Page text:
Ordinarily, I'd accuse Scorsese of stacking the deck. Why wouldn't he tell audiences the full story behind Japan's brutal purge? But Scorsese keeps Rodrigues ignorant, too. When he's captured by the Japanese leaders, all wizened men two and three times his age, they realize that this crusader is a dummy. "We do have a better grasp of your language than you have of ours," snips his interpreter, not hiding his condescension. They've studied his tongue and his church, and concluded that they don't see the need for new ideas like Hell. But Rodrigues is so arrogant in his own beliefs that he hasn't extended them the same courtesy. He has simply written off Buddhism as wrong, dividing the world into Catholics and savages. "Only a Christian would see Buddha simply as man," sighs the interpreter. "You are ignorant, padre."

The more Rodrigues shuts his ears to talk over them, the more rude and insolent he sounds. (Although I can imagine someone watching the same scene and thinking him brave.) "We have brought you the truth!" he shouts, Garfield delivering the line with volume and conviction and zero evidence, the equivalent of an all-caps "BELIEVE ME!" Rodrigues wants his Japanese captors to make him a martyr — there's honor in dying. But they refuse to even let him face off against a proper villain, a cruel tyrant like King Herod or Emperor Nero. Instead, the Inquisitor Inoue (Ogata) who controls Rodrigues's fate is charming and reasonable and exasperated by the priest's stubbornness. Inoue's almost too goofy for the movie — he sticks out his ass when he walks and has the slithering accent of a cartoon snake. He makes Rodrigues seem like a bore who's crashed his cocktail party. Finally, after Rodrigues gives a passionate speech that sounds like it should end in violins and applause, Inoue and the elders giggle and walk away. This moron isn't worth their time.

Whether Silence is worth its daunting 161-minute running time depends on what truths you bring to it. It's possible to watch Silence and see a story about saints martyred by an oppressive government. It's also possible to see a told-you-so parable about imperialists who should have stayed home. I suspect Scorsese would be a little disappointed by either conclusion. But he stays quiet because he wants to challenge the audience to go deeper inside themselves, to separate our own religion (or lack of one) from the faith that guided us to it. No matter what you believe, we've all drawn our conclusion from the same evidence — which is to say, there hasn't been any. And maybe that's enough, just like it has to be for Rodrigues, who spends the film praying to a Jesus who doesn't answer, and then simply listens to his own conscience and makes the best decision he can.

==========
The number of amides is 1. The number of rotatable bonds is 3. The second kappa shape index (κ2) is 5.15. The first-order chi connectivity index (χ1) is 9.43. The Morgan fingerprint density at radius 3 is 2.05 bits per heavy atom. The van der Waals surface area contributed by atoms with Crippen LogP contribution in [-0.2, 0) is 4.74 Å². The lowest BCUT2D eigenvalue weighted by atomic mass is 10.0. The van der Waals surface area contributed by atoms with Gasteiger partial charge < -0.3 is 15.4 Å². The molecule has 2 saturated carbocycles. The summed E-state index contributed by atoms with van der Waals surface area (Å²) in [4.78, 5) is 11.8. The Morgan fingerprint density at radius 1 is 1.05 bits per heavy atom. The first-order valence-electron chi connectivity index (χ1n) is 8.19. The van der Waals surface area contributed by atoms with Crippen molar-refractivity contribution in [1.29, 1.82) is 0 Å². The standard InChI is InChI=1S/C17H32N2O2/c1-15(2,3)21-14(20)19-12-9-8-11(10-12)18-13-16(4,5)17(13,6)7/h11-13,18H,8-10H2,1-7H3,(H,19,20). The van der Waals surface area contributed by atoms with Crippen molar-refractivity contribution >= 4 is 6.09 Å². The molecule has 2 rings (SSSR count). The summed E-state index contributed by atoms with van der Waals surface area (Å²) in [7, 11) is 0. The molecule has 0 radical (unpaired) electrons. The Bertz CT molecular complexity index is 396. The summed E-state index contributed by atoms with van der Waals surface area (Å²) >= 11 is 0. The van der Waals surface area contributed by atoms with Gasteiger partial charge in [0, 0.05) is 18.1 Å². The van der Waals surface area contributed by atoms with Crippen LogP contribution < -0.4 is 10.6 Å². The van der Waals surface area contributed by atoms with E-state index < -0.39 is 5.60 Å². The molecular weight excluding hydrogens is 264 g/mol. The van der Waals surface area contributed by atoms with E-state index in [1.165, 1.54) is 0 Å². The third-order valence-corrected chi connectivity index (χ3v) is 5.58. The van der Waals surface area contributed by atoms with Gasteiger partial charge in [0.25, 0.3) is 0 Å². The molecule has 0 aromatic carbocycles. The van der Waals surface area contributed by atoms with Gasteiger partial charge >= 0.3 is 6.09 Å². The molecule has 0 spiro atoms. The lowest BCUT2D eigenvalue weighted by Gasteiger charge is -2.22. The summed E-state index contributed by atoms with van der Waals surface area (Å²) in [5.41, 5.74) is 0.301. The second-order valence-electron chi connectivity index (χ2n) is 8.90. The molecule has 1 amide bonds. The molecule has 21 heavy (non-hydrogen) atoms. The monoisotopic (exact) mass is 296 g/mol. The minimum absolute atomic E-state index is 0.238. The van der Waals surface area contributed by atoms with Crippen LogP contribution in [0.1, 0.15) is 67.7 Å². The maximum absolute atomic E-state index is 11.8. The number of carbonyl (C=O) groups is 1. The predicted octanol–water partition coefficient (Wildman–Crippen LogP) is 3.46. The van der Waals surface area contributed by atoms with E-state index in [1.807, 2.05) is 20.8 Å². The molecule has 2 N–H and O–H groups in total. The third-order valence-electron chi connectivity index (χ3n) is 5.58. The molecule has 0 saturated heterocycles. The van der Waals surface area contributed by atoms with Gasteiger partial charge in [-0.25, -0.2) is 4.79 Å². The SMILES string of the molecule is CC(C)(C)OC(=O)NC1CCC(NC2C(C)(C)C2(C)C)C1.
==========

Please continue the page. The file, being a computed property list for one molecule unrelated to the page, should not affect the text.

Even the Bible knew better than to base its stories on men who did everything right. There's more drama — and more power — in learning from people's mistakes. I left Silence thinking not of poor, sad-eyed Rodrigues, but of the one character he loathed: the traitorous Kichijiro (Yôsuke Kubozuka), a self-preserving wretch who sold out his friends for cash and his family to save his own life. Kubozuka is the bad boy of Japan, a talented young actor who smashed up his own career by talking about getting stoned on Japanese TV, in a country where one joint can get you five years in prison. (Think Shia LaBeouf if he had somehow also survived a mysterious fall from a nine-story balcony.) He has slowly earned Japan's forgiveness, which makes him perfect casting for a sinner who spends the whole movie pleading for absolution, and then immediately sinning again.

Kichijiro is almost comic relief — the fourth time he burst onto the screen begging to confess, my theater burst out laughing — but he's as moment-to-moment sincere as he is broken. He'd rather be alive than dead, and it's not his fault he's in an era in which he can't win. "Why was I born now?" he groans. "This is so unfair!" Yet the era needs him. Without sinners, why would the church even have to exist? In a time when people believe their souls might burn for stepping on an icon, Kichijiro's faith in absolution is as close as the movie gets to believing in anything big and beautiful. After all, both humans and gods have the power to forgive.